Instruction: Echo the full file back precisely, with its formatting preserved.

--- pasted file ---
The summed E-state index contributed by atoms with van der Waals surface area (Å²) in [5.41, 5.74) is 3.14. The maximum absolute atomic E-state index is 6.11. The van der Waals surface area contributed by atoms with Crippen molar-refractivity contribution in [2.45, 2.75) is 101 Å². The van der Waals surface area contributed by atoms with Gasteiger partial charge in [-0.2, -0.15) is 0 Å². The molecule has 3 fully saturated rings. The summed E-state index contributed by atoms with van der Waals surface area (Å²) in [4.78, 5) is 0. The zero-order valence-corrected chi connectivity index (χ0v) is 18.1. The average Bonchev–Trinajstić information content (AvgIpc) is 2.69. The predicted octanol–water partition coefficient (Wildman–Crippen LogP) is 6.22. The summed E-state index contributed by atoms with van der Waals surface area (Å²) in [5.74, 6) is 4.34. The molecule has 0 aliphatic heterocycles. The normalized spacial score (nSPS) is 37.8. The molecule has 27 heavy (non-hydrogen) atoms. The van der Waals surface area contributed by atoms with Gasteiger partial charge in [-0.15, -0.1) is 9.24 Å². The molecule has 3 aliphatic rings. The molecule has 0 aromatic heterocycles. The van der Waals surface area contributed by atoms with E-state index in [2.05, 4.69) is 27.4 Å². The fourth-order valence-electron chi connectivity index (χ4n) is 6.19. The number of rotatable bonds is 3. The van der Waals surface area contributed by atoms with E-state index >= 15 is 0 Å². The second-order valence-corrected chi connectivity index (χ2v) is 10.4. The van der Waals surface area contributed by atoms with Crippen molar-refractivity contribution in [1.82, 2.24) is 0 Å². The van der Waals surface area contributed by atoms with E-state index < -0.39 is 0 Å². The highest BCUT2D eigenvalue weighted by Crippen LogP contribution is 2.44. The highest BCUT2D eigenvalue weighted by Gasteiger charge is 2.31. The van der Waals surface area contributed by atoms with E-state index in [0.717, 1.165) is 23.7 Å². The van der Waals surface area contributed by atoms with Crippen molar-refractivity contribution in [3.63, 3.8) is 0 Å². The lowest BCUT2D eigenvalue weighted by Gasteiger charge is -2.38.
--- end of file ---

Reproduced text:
The summed E-state index contributed by atoms with van der Waals surface area (Å²) in [5.41, 5.74) is 3.14. The maximum absolute atomic E-state index is 6.11. The van der Waals surface area contributed by atoms with Crippen molar-refractivity contribution in [2.45, 2.75) is 101 Å². The van der Waals surface area contributed by atoms with Gasteiger partial charge in [-0.2, -0.15) is 0 Å². The molecule has 3 fully saturated rings. The summed E-state index contributed by atoms with van der Waals surface area (Å²) in [4.78, 5) is 0. The zero-order valence-corrected chi connectivity index (χ0v) is 18.1. The average Bonchev–Trinajstić information content (AvgIpc) is 2.69. The predicted octanol–water partition coefficient (Wildman–Crippen LogP) is 6.22. The summed E-state index contributed by atoms with van der Waals surface area (Å²) in [5.74, 6) is 4.34. The molecule has 0 aliphatic heterocycles. The normalized spacial score (nSPS) is 37.8. The molecule has 27 heavy (non-hydrogen) atoms. The van der Waals surface area contributed by atoms with Gasteiger partial charge in [-0.15, -0.1) is 9.24 Å². The molecule has 3 aliphatic rings. The molecule has 0 aromatic heterocycles. The van der Waals surface area contributed by atoms with E-state index in [2.05, 4.69) is 27.4 Å². The fourth-order valence-electron chi connectivity index (χ4n) is 6.19. The number of rotatable bonds is 3. The van der Waals surface area contributed by atoms with E-state index >= 15 is 0 Å². The second-order valence-corrected chi connectivity index (χ2v) is 10.4. The van der Waals surface area contributed by atoms with Crippen molar-refractivity contribution in [1.82, 2.24) is 0 Å². The van der Waals surface area contributed by atoms with E-state index < -0.39 is 0 Å². The highest BCUT2D eigenvalue weighted by Crippen LogP contribution is 2.44. The highest BCUT2D eigenvalue weighted by Gasteiger charge is 2.31. The van der Waals surface area contributed by atoms with E-state index in [0.717, 1.165) is 23.7 Å². The van der Waals surface area contributed by atoms with Crippen molar-refractivity contribution in [3.63, 3.8) is 0 Å². The lowest BCUT2D eigenvalue weighted by Gasteiger charge is -2.38.